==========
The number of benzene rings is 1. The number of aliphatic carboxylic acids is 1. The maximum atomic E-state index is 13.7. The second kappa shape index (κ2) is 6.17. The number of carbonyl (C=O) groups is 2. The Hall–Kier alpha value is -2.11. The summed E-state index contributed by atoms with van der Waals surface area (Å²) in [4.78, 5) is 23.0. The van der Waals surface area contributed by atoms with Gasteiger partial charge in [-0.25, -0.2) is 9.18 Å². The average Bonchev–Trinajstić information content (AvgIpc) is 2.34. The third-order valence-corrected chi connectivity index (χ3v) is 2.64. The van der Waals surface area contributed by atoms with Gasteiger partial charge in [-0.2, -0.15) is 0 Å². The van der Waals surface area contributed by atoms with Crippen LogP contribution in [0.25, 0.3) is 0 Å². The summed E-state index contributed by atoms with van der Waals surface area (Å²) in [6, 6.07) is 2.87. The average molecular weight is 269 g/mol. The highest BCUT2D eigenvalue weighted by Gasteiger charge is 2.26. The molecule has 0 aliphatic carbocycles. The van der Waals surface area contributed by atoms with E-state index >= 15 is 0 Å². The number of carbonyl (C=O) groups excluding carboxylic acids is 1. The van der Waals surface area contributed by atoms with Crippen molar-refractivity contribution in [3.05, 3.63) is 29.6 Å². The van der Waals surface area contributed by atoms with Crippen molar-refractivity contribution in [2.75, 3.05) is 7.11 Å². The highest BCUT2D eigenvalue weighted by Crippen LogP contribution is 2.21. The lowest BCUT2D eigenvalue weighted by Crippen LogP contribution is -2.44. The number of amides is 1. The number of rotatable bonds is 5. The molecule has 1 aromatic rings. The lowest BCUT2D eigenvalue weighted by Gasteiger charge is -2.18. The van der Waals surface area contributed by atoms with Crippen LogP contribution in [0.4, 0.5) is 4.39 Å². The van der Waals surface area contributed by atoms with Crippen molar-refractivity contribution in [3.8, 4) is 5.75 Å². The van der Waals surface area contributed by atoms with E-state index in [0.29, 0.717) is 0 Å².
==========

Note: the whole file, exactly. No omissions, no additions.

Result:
The number of benzene rings is 1. The number of aliphatic carboxylic acids is 1. The maximum atomic E-state index is 13.7. The second kappa shape index (κ2) is 6.17. The number of carbonyl (C=O) groups is 2. The Hall–Kier alpha value is -2.11. The summed E-state index contributed by atoms with van der Waals surface area (Å²) in [4.78, 5) is 23.0. The van der Waals surface area contributed by atoms with Gasteiger partial charge in [-0.25, -0.2) is 9.18 Å². The average Bonchev–Trinajstić information content (AvgIpc) is 2.34. The third-order valence-corrected chi connectivity index (χ3v) is 2.64. The van der Waals surface area contributed by atoms with Gasteiger partial charge in [-0.2, -0.15) is 0 Å². The van der Waals surface area contributed by atoms with Crippen LogP contribution in [0.25, 0.3) is 0 Å². The summed E-state index contributed by atoms with van der Waals surface area (Å²) in [6, 6.07) is 2.87. The average molecular weight is 269 g/mol. The highest BCUT2D eigenvalue weighted by Gasteiger charge is 2.26. The molecule has 0 aliphatic carbocycles. The van der Waals surface area contributed by atoms with E-state index >= 15 is 0 Å². The number of carbonyl (C=O) groups excluding carboxylic acids is 1. The van der Waals surface area contributed by atoms with Crippen molar-refractivity contribution in [3.05, 3.63) is 29.6 Å². The van der Waals surface area contributed by atoms with Crippen molar-refractivity contribution in [2.75, 3.05) is 7.11 Å². The highest BCUT2D eigenvalue weighted by Crippen LogP contribution is 2.21. The lowest BCUT2D eigenvalue weighted by Crippen LogP contribution is -2.44. The number of amides is 1. The number of rotatable bonds is 5. The molecule has 1 aromatic rings. The lowest BCUT2D eigenvalue weighted by Gasteiger charge is -2.18. The van der Waals surface area contributed by atoms with Crippen LogP contribution in [0.4, 0.5) is 4.39 Å². The van der Waals surface area contributed by atoms with Crippen molar-refractivity contribution in [3.8, 4) is 5.75 Å². The van der Waals surface area contributed by atoms with E-state index in [0.29, 0.717) is 0 Å².